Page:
Why Rescue?

Why Rescue?

Blair Warren, Staff Reporter

Pets are great, and many people have them, but all of us are continually facing a choice when deciding who we are bringing home: do I rescue or do I buy from a breeder? While many people fear the idea of buying a “mutt” from some shelter in the middle of nowhere, those same people don’t stop to think about where some of the “adorable puppies” come from. Many of those cute pups that we are all begging to love are from puppy mills. These puppies are churched out by the litter. Their mothers are bred with different male dogs over and over, until she can’t breed anymore, and then they euthanize her. (Unfortunately, this situation is the same for kittens.)  These horrible places aren’t even close to the only places that euthanize animals, some shelters/pounds do it, too. 


My family has two rescue dogs, Ember and Smoke. Smoke’s story is pretty straight forward. He was an “owner surrender”, meaning he was given to the shelter by the owner who couldn’t take care of him anymore, at the Snake River Animal Shelter (SRAS). Smoke, as we soon realized, wanted a friend and needed some training. Unfortunately, due to the pandemic, we were unable to connect with the trainer from the SRAS until late June. During those few months without training, we debated surrendering Smoke to the shelter because of how uncontrollable he was, but after a few weeks of training, he was a changed dog. He was only hyper on occasion, he was more obedient, and he was more loving. He could be around young children and babies without hurting them, but most importantly, he was able to stay in our home and we were able to know what to do for him as owners. 


Ember’s story is a bit different. When Ember was a pup, she was thrown out onto the streets of California. She had a litter when she was only about six or seven months old. When she got to a shelter in California, she was going to be euthanized, because the shelter was overflowing with animals in dire conditions. What was the reason for this overpopulation? Everyone wants the idea of a pet, but no one wants to take care of the reality of a pet, so they either turn them loose or turn them in. In short, Ember was going from a horrific life on the streets to a death that was all too soon. 


Obviously Ember lived, but we didn’t adopt her in California, we adopted her from right here in Blackfoot. The shelter that Ember was held in holds an agreement with the Blackfoot Animal Shelter. This particular shelter in California transports animals that they don’t have the room for to the Blackfoot Animal Shelter. This is where we met Ember. I knew that she was the next addition our family needed, but this story doesn’t end here with a big red ribbon and balloons to wrap up the whole shebang. Because of Ember’s life before her adoption into my family, she had to undergo intense training for a few months. Her life on the streets made her very anxious as well as distrustful and protective. She was malnourished, skinny enough that you could feel her ribs when you gave her a pet. Her coat was patchy and short. There was dirt in her ears. Worst of all, she had “fly strike” on the tips of her ears. Fly strike, by definition, is, “the infestation of an animal with blowfly maggots” (Oxford Languages). She had enormous marks from this. Anyone could see that Ember was thoroughly drained of her life when we met her. Since then, she’s gotten taller, filled out, her coat has drastically improved, and she’s let us see who she truly is.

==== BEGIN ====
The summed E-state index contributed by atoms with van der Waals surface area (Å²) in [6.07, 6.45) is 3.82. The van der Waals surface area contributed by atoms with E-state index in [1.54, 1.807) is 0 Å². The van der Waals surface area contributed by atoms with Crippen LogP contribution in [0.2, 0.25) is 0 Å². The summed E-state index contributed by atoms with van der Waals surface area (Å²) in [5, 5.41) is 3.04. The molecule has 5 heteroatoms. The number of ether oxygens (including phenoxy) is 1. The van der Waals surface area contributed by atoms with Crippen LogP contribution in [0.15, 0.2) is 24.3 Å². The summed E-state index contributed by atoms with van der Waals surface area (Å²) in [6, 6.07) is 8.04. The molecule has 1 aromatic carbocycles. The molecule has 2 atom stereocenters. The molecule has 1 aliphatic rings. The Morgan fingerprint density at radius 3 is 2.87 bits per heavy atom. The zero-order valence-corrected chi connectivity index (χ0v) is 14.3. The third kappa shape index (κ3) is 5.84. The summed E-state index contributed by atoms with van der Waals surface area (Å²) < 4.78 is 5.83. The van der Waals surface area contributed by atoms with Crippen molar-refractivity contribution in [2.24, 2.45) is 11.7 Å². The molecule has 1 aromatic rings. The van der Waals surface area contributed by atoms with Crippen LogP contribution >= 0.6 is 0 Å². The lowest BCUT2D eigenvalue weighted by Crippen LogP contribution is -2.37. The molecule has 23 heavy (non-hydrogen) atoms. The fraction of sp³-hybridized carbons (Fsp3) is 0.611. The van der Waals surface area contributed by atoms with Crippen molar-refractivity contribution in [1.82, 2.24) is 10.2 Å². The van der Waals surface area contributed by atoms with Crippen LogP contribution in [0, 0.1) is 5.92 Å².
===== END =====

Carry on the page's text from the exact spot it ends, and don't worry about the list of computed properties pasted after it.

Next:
It’s true, having a rescue dog like Ember is hard. There are ups and downs to the entire relationship, but seeing the light in her eyes and being blessed with her presence is so much more than those downs in our lives. My family was able to give someone another shot at living because we chose to rescue instead of buy. The purpose of this article isn’t to tell you my sob stories, but to enlighten you. Shelter animals need you. They need someone who will turn the world around for them. They need someone to love and care for them, because no one else will. Consider these things before you adopt your next furry family member. Think of what these animals have been through and how you can help them.


Here are some shelters in South East Idaho: 

  1. https://www.facebook.com/blackfootanimalshelter/
  2. https://www.snakeriveranimalshelter.org/
  3. https://www.bingchs.org/
  4. https://www.facebook.com/ifanimalshelter/
  5. https://www.fourpawspetadoptions.org/home/rexburg-animal-shelter
  6. Bonneville Humane Society
  7. https://superheroanimalrescue.org/
  8. http://www.tvshelter.org/
  9. https://twinfallsanimalshelter.com/
  10. https://www.bannockhumanesociety.org/